What did the U.S. Government offer lenders to overlook them?

An article by Diane Francis appeared in the Financial Post on Saturday, November 17, 2007. Titled “Subprime mess is a crime story” the article outlined key issues. Diane said “At the top were mortgage lenders, then Wall Street and others who exported junk debts to lenders around the world after prettying them up. At the bottom was a corrupt system that handed out mortgage broker licences like driver’s licences, and then handed out mortgages like candy at Halloween. In between were crooked appraisers and organized crime.” (see her article) Why didn’t regulators and the Feds get involved? One answer may surprise you:

After September 11, 2001 the U.S. Government needed to move the economy forward. Lower interest rates helped to stimulate the economy, and mortgages were attractive. Refinances gave homeowners the cash they needed for improvements and debt consolidation, and the money went back into the economy. Lenders were given a free pass. Under the party line of “helping America” the U.S. government looked the other way as new risky mortgages were invented. Lenders and Wall Street were told that they were great Americans, single handedly reviving the economy while making America strong again. An examination of interest-only loans, no-doc loans, and skyrocketing home prices in the Washington DC area and California caused little concern as long as the economy looked good.

Economists openly said that the amount of debt distortion would be relative to the amount of the resulting crash which would undoubtedly take place. That statement was based on historical analysis dating all the way back to the depression and crash of 1929. The Bush administration decided to make the economy look good at all costs. To hell with history. “If you want to know what will happen in the future one must study the past” meant nothing. We see the results today, but many questions remain unanswered, such as:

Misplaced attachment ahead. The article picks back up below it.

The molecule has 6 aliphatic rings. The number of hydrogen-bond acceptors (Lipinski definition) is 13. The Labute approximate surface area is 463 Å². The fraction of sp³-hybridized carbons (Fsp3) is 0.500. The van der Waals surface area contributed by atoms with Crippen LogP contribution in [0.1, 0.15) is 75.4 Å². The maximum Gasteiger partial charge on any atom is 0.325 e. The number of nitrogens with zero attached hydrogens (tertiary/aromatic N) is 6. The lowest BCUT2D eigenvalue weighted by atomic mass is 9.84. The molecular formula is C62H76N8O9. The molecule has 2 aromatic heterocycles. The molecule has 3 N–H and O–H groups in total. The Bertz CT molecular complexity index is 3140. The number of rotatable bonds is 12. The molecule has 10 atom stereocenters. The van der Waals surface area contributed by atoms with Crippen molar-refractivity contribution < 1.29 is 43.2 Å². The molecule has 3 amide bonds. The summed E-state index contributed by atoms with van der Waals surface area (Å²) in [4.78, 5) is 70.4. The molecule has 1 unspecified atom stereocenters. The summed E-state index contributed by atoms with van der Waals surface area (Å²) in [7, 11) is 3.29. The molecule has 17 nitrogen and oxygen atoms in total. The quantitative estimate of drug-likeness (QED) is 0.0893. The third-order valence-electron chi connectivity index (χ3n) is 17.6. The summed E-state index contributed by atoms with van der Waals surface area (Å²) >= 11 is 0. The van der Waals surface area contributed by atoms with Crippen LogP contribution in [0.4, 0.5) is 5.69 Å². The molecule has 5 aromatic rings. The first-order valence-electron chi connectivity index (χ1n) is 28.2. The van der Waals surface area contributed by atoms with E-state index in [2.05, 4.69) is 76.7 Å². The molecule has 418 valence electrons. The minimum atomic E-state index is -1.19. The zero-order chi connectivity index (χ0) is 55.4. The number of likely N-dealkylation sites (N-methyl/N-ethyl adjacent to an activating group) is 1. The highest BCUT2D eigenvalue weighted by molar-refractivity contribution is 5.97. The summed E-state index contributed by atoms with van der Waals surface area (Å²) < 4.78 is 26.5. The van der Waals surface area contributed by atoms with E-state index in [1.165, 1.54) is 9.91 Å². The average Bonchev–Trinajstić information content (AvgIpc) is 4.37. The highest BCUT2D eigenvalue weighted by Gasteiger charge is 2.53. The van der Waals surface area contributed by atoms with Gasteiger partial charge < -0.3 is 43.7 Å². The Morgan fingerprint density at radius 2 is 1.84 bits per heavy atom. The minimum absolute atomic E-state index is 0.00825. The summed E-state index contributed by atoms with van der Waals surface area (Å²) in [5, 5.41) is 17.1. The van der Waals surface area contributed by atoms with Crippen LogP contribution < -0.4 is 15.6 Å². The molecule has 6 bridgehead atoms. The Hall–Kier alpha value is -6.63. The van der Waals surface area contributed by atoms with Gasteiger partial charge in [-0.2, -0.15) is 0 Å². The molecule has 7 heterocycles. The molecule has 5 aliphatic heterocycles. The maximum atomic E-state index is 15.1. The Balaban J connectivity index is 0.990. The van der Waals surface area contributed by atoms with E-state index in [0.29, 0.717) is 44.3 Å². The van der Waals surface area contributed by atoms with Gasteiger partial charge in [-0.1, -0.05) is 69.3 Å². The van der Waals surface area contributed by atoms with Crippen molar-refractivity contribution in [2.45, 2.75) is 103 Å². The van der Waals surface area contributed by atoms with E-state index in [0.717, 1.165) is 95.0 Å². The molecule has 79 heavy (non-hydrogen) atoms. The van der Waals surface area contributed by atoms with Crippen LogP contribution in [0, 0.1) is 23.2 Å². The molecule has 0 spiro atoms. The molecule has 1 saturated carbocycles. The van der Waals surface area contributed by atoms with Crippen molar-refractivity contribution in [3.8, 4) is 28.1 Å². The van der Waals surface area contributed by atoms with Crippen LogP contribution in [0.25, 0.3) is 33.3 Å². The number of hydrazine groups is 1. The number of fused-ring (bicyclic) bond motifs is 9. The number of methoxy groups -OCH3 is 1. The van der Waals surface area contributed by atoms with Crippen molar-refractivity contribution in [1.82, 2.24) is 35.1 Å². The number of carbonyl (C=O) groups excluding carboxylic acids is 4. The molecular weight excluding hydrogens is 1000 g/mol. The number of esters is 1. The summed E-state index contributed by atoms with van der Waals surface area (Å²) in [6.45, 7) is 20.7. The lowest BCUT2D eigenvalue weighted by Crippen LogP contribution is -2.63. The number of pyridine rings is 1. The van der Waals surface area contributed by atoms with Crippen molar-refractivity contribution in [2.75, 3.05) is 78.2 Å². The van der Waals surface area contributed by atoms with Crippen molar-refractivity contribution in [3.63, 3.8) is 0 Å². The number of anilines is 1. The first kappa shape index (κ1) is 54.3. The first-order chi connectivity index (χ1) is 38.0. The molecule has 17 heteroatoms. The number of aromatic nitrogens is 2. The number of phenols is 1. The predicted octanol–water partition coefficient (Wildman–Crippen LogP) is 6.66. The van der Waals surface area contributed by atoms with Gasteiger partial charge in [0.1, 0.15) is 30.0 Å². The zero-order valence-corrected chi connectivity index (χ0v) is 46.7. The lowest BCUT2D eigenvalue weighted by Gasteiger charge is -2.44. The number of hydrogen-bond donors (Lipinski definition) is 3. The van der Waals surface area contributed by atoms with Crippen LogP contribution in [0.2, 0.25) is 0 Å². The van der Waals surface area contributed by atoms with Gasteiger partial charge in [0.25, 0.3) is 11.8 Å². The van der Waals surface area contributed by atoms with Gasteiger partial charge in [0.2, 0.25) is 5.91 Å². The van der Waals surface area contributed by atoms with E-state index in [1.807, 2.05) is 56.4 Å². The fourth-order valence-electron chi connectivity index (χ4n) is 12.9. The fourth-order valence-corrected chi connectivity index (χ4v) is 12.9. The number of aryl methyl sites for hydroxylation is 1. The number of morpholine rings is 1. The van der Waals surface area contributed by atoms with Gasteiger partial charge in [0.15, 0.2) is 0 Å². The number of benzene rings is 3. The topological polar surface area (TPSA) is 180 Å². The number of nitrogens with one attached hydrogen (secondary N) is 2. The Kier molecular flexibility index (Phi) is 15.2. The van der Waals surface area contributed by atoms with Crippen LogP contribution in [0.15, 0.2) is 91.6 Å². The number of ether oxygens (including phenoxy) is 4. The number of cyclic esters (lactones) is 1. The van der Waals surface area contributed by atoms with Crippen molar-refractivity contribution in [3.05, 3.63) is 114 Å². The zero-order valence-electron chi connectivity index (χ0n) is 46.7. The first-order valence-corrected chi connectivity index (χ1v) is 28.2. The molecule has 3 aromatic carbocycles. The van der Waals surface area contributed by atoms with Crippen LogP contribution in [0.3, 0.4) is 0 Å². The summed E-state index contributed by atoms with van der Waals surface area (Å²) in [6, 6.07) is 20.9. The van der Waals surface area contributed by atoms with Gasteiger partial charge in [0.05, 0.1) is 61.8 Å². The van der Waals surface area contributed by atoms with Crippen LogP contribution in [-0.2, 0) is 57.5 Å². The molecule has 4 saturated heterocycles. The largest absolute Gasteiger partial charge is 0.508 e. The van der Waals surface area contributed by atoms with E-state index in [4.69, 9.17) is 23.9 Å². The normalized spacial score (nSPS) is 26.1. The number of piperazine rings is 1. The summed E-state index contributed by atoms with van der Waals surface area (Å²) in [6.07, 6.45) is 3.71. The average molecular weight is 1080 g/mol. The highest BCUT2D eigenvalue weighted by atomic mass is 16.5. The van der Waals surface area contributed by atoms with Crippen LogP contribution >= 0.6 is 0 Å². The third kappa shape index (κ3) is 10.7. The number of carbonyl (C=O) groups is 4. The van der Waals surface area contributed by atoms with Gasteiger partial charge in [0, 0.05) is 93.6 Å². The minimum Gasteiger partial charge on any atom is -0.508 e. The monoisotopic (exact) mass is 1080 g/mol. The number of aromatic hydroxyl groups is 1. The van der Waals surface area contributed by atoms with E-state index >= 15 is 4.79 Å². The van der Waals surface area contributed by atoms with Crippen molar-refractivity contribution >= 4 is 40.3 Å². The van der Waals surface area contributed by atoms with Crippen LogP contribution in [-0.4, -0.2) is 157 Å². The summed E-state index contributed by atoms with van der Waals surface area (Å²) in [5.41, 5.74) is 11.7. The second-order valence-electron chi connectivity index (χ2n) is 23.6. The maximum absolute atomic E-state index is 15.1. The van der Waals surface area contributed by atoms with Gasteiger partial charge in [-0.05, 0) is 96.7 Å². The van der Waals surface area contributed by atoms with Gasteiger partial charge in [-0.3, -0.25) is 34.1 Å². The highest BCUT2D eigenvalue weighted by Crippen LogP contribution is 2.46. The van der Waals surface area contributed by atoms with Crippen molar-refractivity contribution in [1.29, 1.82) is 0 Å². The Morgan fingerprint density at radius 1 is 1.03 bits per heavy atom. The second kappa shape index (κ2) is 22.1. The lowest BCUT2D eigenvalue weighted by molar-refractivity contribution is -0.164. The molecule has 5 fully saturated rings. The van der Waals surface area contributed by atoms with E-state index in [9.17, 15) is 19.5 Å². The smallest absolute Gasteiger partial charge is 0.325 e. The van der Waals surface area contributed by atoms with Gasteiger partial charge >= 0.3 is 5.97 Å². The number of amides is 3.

What did the U.S. government offer lenders and investment banks in return?
What did Alberto Gonzales’ U.S. attorneys really know before they were fired?
Why did ICE and Homeland Security permit new mortgages for illegal aliens subject to deportation?
Why was Ameriquest owner Arnall appointed as ambassador to The Netherlands?
Why was the OCC painted as inept, and why was Julie Williams replaced?
Why did the OCC attempt to block state laws and regulatory efforts?
Why did the Bush administration see the need for new bankruptcy laws?
Why did the Bush administration see the need for tougher class action laws?
Why did Alan Greenspan retire when he did?
Why did William Aldinger and John Bond leave HSBC when they did?
What is the relationship between Wells Fargo, Household International, and the Wells Fargo HSBC Trade Bank?
Why was a London based bank (HSBC) allowed to buy heavily into the U.S. subprime market?
Why was the Bush adminstration receptive to changes in Soldiers and Sailors during time of war?
Why did the SEC change policy on loan syndication in 2005?
Why did the Federal Reserve Board change policy on derivatives and syndication in 2005? (see it)
What was Jack Abramoff lobbying for? (Documents show Abramoff’s team had extensive access to Bush administration officials, meeting with Cheney policy advisers Ron Christie and Stephen Ruhlen, Ashcroft at the Justice Department, White House intergovernmental affairs chief Ruben Barrales, U.S. Trade Representative Robert Zoellick, Deputy Interior Secretary Steven Griles and others.)

There are many questions without answers. The Bush adminstration allowed, or signed into law, many new changes in 2005. By 2007 everything fell apart. Nobody in the world gets something for nothing. Today 200,000 people are without jobs as the mortgage industry fell apart. I personally find it hard to believe that subprime, and subprime alone, caused this problem. Aside from lack of regulation and intervention by the federal government, and with a strong desire to shape the U.S. economy, toughening of bankruptcy and class action laws tell me the government knew that initiatives of 2001-2005 would spiral out of control.

Look at one small fact that tells a big story. A foreclosure results in a 1099C for the foreclosed homeowner, leaving a big tax debt. A 1099C is only overlooked if the homeowner is declared insolvent, otherwise the evicted person owes a big tax debt. How are they going to pay it? Just like many other fiscal tricks, 1099C’s without bankruptcy will look like the federal government has huge receivables on the books. In truth they will be almost worthless, adding insult to injury for those evicted and foreclosed upon.